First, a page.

At the broad-brush level, there are certain key criteria that would-be IDB borrowers must consider--and ultimately meet.
First, the "B" in IDB stands for bond, which means it's a loan. Like other lenders, IDB issuers look for stable and predictable cash flows. Therefore, start-ups, prerevenue-stage companies and small independent businesses need not apply.
Next, the proceeds from an IDB must go toward paying for fixed assets and manufacturing operations with no more than 25 percent earmarked for the purchase of land. Finally, the maximum amount that can be raised is $10 million, a figure further constrained by the borrower's capital expenditures in his or her region. For example, if someone had a company in Ohio that only made $100,000 in its immediate area while conducting most of its manufacturing in other states, the $100,000 would still impact how much the entrepreneur could raise in IDB financing.
For those whose needs and profile fit the criteria, the process of acquiring IDB financing can be broken into three distinct phases. But before delving into these steps, it's worth mentioning that, unlike many other sources of financing, IDBs aren't something entrepreneurs should pursue on their own; it's analogous to trying your own case in court. A qualified consultant can lead you through the process. The good news is, many IDB consultants work on a success fee, which means they take their fees out of the proceeds.
The first phase in obtaining IDB financing, Bronfman says, is prequalification. This is largely a matter of determining whether your company and the deal you have in mind will fly according to state and federal requirements, and whether the business has the financial strength to support bond issuance.
During this first phase, the potential borrower and his or her consultant choose one of two basic credit structures for the deal. The first option is a letter of credit (LOC) structure. Under this arrangement, a bank guarantees repayment of the bond through the issuance of a letter of credit. Generally, the fee the bank charges for this guarantee is 2 percent of the bond issue proceeds. The second option, known as a private placement structure, is to have an institutional investor buy the bonds directly.
Of the two structures, Bronfman prefers the LOC. "It's a much more competitive interest rate market, with lower rates and more opportunity for a flexible structure on the deal, such as interest-only payment periods or optional balloon payments," he says.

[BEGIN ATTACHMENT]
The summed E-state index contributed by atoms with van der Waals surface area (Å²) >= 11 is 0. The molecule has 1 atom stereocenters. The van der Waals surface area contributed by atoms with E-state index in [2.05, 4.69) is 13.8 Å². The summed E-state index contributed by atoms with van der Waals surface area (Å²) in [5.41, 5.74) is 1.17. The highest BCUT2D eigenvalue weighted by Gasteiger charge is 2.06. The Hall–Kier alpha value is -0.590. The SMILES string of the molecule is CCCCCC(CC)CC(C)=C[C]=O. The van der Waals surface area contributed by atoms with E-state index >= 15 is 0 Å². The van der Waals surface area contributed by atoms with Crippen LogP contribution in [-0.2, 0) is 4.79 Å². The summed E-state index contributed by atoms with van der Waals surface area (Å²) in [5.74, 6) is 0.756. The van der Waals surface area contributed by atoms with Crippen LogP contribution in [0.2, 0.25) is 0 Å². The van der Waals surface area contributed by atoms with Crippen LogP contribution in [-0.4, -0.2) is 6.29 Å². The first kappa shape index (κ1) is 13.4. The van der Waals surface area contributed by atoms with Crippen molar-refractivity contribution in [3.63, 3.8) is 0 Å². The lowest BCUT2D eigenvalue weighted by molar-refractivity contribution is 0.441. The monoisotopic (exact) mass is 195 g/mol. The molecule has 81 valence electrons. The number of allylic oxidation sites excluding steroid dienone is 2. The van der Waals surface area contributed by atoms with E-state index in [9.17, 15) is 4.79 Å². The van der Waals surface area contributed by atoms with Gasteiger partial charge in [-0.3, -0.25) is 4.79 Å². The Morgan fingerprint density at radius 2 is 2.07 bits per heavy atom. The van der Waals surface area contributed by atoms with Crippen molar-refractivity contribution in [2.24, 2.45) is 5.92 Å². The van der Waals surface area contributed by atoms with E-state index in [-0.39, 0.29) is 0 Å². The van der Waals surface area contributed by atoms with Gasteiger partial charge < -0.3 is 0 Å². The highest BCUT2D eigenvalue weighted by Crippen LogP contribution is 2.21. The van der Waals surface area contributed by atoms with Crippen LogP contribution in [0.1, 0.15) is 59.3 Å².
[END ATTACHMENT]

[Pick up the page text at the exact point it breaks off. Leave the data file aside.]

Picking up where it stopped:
If attended to diligently, Bronfman believes the prequalification phase can be accomplished in five to 15 days.
The next phase of the process, according to Bronfman, is to get state and issuer approvals. The language of IDBs can be confusing--the term "issuer" is a case in point. In most bond financings, the issuer is the company that receives the proceeds from the deal. In IDBs, the issuer is a city, county or state agency. In California, for instance, the California Trade and Commerce Agency has statewide issuance authority. Across the fruited plains, there are myriad of agencies entrepreneurs might tap, but, according to Bronfman, it's the consultant's job to find the one in your state that makes the most sense and will make the deal work.
The importance of the issuing agency cannot be underestimated. When a government body issues the bond instead of a private company, the bond qualifies for tax exempt status, which means much lower interest rates for the business owner. This is the heart of the IDB's advantage.
Once the right agency is selected, approval must be sought, which in most cases requires a hearing. Each state and issuing authority has its own conventions, but Bronfman says applications and approvals can typically be attained in 30 to 60 days. Approval criteria include: the overall viability of the product; potential for public benefits, such as job creation; and the financial strength of the borrower.
After obtaining approval, companies enter what Bronfman calls phase three of the process. Here, the team assembled by the consultant--consisting of the bond counsel, the corporate counsel, a rating agency, a trustee and a placement agency--goes to work drafting the bond documentation and completing the sale of the bonds. Once the funds are raised, they're placed with the trustee, who disburses proceeds to the company and makes payments to the bondholders. According to Bronfman, phase three can take from 15 to 45 days.